Selena Gomez is putting her health and well-being first this year, and we couldn't be prouder!
As the 25-year-old singer and actress graced the cover of Harper's Bazaar's March issue, she got honest about her struggles with depression, anxiety, and her cultural pride.
During the exclusive interview with the well-respected fashion publication, the Mexican-American megastar shared how the battle of depression is something she will have to deal with for the rest of her life but will continue to keep choosing herself in spite of everything that will come with it.
"I’ve had a lot of issues with depression and anxiety, and I’ve been very vocal about it, but it’s not something I feel I’ll ever overcome. There won’t be a day when I’m like, “Here I am in a pretty dress—I won!” I think it’s a battle I’m gonna have to face for the rest of my life, and I’m okay with that because I know that I’m choosing myself over anything else," disclosed Gomez during her interview.
This isn't the first time the former Disney star is vocal about her mental health and well-being, back in 2016 Gomez admitted herself into a rehab due to her lupus and depression. During this time, the 'Bad Liar' singer told People, "I want to be proactive and focus on maintaining my health and happiness and have decided that the best way forward is to take some time off. I need to face this head on to ensure I am doing everything possible to be my best."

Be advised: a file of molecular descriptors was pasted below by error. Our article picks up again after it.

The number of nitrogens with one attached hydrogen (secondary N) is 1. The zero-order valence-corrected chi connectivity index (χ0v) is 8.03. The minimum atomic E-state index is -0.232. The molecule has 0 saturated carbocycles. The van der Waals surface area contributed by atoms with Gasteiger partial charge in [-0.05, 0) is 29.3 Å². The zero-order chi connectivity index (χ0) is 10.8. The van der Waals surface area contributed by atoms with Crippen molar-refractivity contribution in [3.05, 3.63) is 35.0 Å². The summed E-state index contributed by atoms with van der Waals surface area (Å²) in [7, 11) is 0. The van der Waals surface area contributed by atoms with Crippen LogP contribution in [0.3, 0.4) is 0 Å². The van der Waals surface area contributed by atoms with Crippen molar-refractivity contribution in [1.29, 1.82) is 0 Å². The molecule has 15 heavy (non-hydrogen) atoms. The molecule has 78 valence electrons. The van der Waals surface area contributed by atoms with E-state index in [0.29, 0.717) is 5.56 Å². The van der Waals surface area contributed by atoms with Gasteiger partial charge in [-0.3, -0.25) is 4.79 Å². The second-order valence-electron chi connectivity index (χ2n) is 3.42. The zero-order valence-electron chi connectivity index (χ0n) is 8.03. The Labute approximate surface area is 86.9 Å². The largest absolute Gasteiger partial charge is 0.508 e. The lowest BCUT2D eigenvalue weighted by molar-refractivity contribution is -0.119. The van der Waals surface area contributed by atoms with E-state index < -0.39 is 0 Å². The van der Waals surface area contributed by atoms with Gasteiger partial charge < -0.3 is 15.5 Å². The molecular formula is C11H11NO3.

Gomez also expressed that growing up in the limelight wasn't exactly her plan for her life, but she is thankful for all the opportunities, obstacles, and being able to represent her Mexican roots.
The 'Fetish' singer recalls a memorable moment while on the set of 'Wizards of Waverly Place' where a Latina mom told her, "It’s really incredible for my daughters to see that a Latina woman can be in this position and achieve her dreams, someone who isn’t typical, you know, blonde with blue eyes.” In that moment, Gomez realized how important her presences was to those watching. Though the 'Spring Break' actress admitted she still needs to learn Spanish, she continues to develop a relationship with her Mexican father.